SKIMMER GUTTER: Also called a Gutter. An overflow channel at the edge of the pool through which floating debris, oil and other things flow and empty into the compensation tank. Pools with gutters generally do not have skimmers.
SKIMMER NET: A net attached to a frame which is then attached to a pole and is used to remove large floating pollutants such as leaves and insects from the water’s surface.
SKIMMER WEIR: The small floating door on the side of the skimmer over which water flows on its way to the skimmer. The weir prevents debris from floating back into the pool when the pump is off.
SLURRY: Water containing a high concentration of suspended solids. D.E. is usually added to the filter as a slurry by mixing the D.E. in some water.
SODA ASH: Chemically, Sodium Carbonate. A base that is used to raise the pH of acidic (below pH 7.0) water.
SODIUM BICARBONATE: Also called Baking Soda or Bicarb. A base that is used to raise Total Alkalinity in pool water with only a slight effect on the pH. Sodium bicarbonate can only raise the pH of the water to 8.5, regardless of the amount used. Care should be taken, however, to avoid adding large quantities at one time.
SODIUM BISULFATE: Also called Dry Acid. A granular form of acid used to lower the pH or Total Alkalinity of pool water.
SODIUM BROMIDE: A salt of bromine which is used to raise the bromine levels in a pool before using bromine tablets.
SODIUM CARBONATE: Also called Soda Ash. A base that is used to raise the pH of acidic (below pH 7.0) water.
SODIUM DICHLOR: A granular, stabilized organic chlorine compound providing 56% or 62% available chlorine that has a pH of 6.9. Used for regular chlorination. Should be used with caution for super chlorination as it can cause the stabilizer level to rise too high, resulting in chlorine lock.
SODIUM HYPOCHLORITE: Liquid chlorine for use in pools. It usually provides 12% to 15% available chlorine and has a pH of 13. It is generally cheap, but difficult and dangerous to handle. It also loses its potency rapidly and is usually only used in large commercial pools.
SODIUM MONOPERSULFATE: Active ingredient and chemical name of a non-chlorine shock treatment or non-chlorine oxidizer. See Non-Chlorine Shock.
SODIUM PERSULFATE: Active ingredient and chemical name of a non-chlorine shock treatment or non-chlorine oxidizer. See Non-Chlorine Shock.
SODIUM SULFITE: A chemical that can be used to neutralize chlorine or dechlorinate pool water.
SODIUM THIOSULFATE: A chemical that can be used to neutralize chlorine or dechlorinate pool water.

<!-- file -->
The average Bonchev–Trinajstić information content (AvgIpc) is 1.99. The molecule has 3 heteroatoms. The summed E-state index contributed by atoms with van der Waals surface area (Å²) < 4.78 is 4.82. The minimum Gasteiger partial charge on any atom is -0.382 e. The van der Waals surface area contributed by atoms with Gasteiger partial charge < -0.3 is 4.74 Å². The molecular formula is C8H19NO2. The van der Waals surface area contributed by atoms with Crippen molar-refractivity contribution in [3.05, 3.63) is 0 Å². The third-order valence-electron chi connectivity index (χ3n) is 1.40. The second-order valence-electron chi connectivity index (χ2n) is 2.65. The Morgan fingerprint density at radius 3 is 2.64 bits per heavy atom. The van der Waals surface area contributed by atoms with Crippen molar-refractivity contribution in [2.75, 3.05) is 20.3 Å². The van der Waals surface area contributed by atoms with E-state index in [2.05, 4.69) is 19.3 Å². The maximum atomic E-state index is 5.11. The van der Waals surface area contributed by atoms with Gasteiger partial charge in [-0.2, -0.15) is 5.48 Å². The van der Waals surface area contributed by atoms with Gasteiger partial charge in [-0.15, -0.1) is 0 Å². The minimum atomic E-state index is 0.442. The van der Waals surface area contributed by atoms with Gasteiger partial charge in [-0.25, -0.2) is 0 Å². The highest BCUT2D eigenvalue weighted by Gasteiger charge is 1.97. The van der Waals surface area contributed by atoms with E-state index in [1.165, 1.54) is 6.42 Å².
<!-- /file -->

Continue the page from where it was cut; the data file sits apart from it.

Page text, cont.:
SOFT WATER: Water that has a low calcium and/or magnesium content. Soft water can result in the etching of the pool’s surfaces, and should be increased with calcium chloride.
SOLAR COVER: A floating pool cover that increases the water temperature by absorption and transmission of solar radiation. It also reduces evaporation and pollution from the environment.
SOLAR HEATING SYSTEM: A system that consists of panels through which the pool water passes to increase its temperature by using the sun’s heat.
STABILIZED CHLORINE: A family of organic chlorine compounds that contain stabilizer (cyanuric acid or iso-cyanuric acid) to protect the chlorine from the degrading UV rays in sunlight. Most common types are dichlor and trichlor. The granular form is dichlor and the tablet or stick form is trichlor.
STABILIZER: Also called Cyanuric Acid or Conditioner. A granular chemical added to the pool water which provides a shield to chlorine for protection from UV radiation. Too much can result in chlorine lock.
STAIN: A discoloration or a colored deposit on the walls or bottom of a swimming pool. Stains are usually the result of metals such as iron, copper or manganese in the water. The stains may be green, gray, brown or black. They may discolor the water without affecting the clarity. Sometimes a sequestering agent, chelating agent or commercial stain-remover may remove them. If that doesn’t work, the easiest way to remove the stains is to drain and acid wash the pool.
STAIN INHIBITOR: Also called a Sequestering or Chelating Agent. A chemical that will combine with dissolved metals in the water to prevent the metals from coming out of solution and so avoiding dicoloration of the water or stains.